16 Mar 2012, Posted by Metro in Uncategorized, 0 Comments
There’s something about a cold Guinness on a cool Fall or Spring afternoon that is just so perfect. It’s the way the beer settles slowly, like a lover slowly stripping off their clothes, the beer’s silky head gathering at your lips as you tilt the glass towards you to sip on it’s distinct burnt flavor.
The Irish stout was first brewed in 1750 by Arthur Guinness at the St. James’s Gate Brewery, Dublin. More than 200 years, Guinness stands as one of the most popular stouts in the world, particularly on St. Patrick’s Day.
This Saturday, March 17, there are plenty of St. Patty’s Day events here in ATL where you can drink yourself green, but if crowded bars aren’t you thing or you and your friends plan to pre-game, here are some mouthwatering recipes that call for the malty bitterness of Guinness.
Recipe: Guinness Chocolate Cake
Description: The two ingredients have a lot of dark, husky flavor notes in common and combined with a bit of flour, sugar, and sour cream they blend into a rich as old money dessert that’s perfect for any St. Patrick’s day party. A simple cream cheese frosting blends perfectly with the slightly bitter crumb and makes it all the better. This cake is best served with a pint of stout or porter beer, such as Guinness, so be sure to buy a six pack so you have enough to drink with your slice of cake
Recipe: Guinness Burger
Description: [We] found them to be a great and tasty departure from a run-of-the-mill burger. They offer a compelling and complex taste profile, smokey-sweet, and dark, just like their namesake, with a soft, melt in your mouth texture of a veal meatloaf. The rosemary compound butter that is served on top of each patty will beg you not to reach for the ketchup bottle. I enjoyed mine on a brioche bun (I told you we wouldn’t be in spa-land for long), with just a touch dijon mustard, lettuce and tomato for garnish……what a treat!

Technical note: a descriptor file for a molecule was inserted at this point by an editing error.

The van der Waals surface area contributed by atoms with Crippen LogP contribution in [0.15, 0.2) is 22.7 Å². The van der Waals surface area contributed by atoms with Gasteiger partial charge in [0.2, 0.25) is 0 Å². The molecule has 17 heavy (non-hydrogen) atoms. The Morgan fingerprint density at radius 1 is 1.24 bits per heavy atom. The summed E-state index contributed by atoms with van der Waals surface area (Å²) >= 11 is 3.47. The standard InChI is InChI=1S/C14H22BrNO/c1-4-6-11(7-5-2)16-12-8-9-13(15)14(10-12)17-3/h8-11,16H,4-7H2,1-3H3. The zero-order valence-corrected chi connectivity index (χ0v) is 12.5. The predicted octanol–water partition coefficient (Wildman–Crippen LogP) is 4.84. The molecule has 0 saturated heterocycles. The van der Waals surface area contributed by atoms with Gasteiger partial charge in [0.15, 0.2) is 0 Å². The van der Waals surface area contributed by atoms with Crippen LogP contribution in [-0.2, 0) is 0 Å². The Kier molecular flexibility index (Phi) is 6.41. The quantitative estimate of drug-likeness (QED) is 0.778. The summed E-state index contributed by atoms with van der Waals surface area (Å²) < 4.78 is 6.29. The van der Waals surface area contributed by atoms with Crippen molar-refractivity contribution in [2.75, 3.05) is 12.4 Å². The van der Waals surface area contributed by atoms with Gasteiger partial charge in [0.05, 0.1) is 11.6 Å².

Source: Oui Chef Network
Recipe: Guinness Milk Shake
Description: Malty Guinness and rich vanilla ice cream: a dreamy, frothy, creamy combination. This milk shake would be perfect for a St. Patrick’s Day celebration or equally delicious sipped poolside in August. For virgin shakes, try our Chocolate Malted Milk Shake or Purple Cow Milk Shake.
Recipe: Guinness Corned Beef
Description: This year, [we] decided to elevate the common way of boiling the corned beef, potatoes and cabbage in a single pot and braised the corned beef instead in a bath of Guinness with roasted potatoes and separately sauteed some delicious Brussels sprouts. Braising the corned beef in Guinness fills your house with a sweet scent aroma. three hours later, the corned beef came out so beautifully, with the Guinness adding a nice herbal flavor and a bitter end note. The sweet glaze made from the braising liquid was a perfect compliment to offset the bitterness. Instead of cabbage, Brussels sprouts were used to add some crunch to the dish.
Source: Eat A Duck I Must
Recipe: Guinness stout Marinade
Description: Celebrate St. Patrick’s Day with a juicy cut of meat, or use this marinade for grilling when the warm weather calls. It flavors tri-tip, or any cut of meat, with herbaceous notes, and the tart lime juice and zest help mellow the bitterness of the Guinness. Serve your steak with Sour Cream Mashed Potatoes or Rosemary and Garlic Roasted Potatoes and some Sautéed Brussels Sprouts.
Recipe: Guinness—Milk Chocolate Ice Cream
Description: Stir the mixture constantly over medium heat with a heatproof spatula, scraping the bottom as you stir, until the mixture thickens and coats the spatula. Pour the custard through the strainer over the milk chocolate, then stir until the chocolate is melted. Once the mixture is smooth, whisk in the cream, then the Guinness and vanilla. Stir until cool over an ice bath.
Recipe: Guinness Beef Stew
Description: I like to put together a special Irish menu every St. Patrick’s Day, and a couple of years ago I was inspired to try to re-create the amazing bowl of Guinness Beef Stew that I enjoyed one night in a pub in Dingle, on the west coast of Ireland, when I was studying abroad there. Now it’s become one of my favorite slow-cooker recipes!
Source: Vintage Victuals
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